Sophisticated parties also have a heightened responsibility to inquire of the truth. They must use due diligence and take affirmative steps to protect themselves from misrepresentations by employing whatever means of verification are available at the time. Such means include obtaining a prophylactic provision in a contract or other writing or making an additional inquiry into the representation. ACA Fin. Guar., 25 N.Y.3d at 1045; DDJ Mgt., 15 N.Y.3d at 154 (holding that in contract negotiations between sophisticated parties, justifiable reliance element sufficiently alleged where plaintiff “has gone to the trouble” of insisting on warranties in the written agreement that certain facts were true). If they fail to do the foregoing, their complaint will be dismissed. See, e.g., HSH Nordbank AG v. UBS AG, 95 A.D.3d 185, 194-95 (1st Dept. 2012). Accord, Ashland Inc. v. Morgan Stanley & Co., 652 F.3d 333, 337-38 (2d Cir. 2011) (“An investor may not justifiably rely on a misrepresentation if, through minimal diligence, the investor should have discovered the truth.”) (internal quotation marks and citation omitted).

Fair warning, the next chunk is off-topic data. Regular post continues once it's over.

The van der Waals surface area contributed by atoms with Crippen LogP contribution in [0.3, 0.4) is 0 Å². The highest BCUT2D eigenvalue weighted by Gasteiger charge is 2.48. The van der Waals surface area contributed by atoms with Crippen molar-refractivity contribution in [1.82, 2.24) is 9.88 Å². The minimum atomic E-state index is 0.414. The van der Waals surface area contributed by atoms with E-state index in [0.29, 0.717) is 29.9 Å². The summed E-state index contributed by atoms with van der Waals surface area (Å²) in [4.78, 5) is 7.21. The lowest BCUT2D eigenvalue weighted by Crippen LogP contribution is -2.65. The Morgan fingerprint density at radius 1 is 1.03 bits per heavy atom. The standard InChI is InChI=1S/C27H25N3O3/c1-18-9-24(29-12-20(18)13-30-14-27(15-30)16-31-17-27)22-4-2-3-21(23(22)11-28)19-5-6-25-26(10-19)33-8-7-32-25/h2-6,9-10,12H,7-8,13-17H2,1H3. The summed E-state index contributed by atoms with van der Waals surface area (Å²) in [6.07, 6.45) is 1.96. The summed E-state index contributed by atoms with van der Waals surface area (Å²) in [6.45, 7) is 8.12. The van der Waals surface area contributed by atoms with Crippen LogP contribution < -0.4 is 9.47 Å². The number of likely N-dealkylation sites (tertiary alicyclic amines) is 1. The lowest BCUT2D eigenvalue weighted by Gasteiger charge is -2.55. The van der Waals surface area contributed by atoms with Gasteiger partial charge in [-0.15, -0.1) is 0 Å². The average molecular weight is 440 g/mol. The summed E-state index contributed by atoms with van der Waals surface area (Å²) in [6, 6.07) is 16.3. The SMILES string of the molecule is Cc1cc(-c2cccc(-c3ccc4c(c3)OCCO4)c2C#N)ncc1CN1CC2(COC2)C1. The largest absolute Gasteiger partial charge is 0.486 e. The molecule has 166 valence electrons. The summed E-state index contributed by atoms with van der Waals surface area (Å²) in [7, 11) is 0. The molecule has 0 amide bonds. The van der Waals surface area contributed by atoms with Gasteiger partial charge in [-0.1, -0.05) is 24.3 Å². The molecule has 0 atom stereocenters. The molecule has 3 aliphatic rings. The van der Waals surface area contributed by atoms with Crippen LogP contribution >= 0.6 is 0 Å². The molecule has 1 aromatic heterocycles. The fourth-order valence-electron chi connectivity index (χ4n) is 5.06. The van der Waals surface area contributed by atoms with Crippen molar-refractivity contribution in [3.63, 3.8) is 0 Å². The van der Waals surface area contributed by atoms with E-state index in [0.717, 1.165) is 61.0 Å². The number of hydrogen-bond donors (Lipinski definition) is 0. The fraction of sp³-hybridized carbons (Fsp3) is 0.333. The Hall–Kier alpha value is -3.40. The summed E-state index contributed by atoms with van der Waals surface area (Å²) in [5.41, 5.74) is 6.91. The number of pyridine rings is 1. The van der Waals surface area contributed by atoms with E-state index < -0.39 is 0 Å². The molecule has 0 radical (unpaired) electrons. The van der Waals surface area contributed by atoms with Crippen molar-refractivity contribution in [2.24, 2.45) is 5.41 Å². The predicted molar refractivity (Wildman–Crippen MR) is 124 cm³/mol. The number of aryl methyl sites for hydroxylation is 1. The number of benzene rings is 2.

United Natural Foods, Inc. v. Goldman Sachs Group
United Natural Foods concerned a multi-billion-dollar financing transaction between sophisticated parties. Pursuant to the transaction, United Natural Foods, Inc. (“UNFI”) agreed to acquire SUPERVALU Enterprises, Inc. (“SUPERVALU”) for approximately $2.9 billion (the “Acquisition”). Under the terms of the transaction papers, UNFI agreed to pay approximately $1.3 billion in cash to SUPERVALU’s shareholders and the balance to SUPERVALU’s creditors to extinguish most of SUPERVALU’s debt.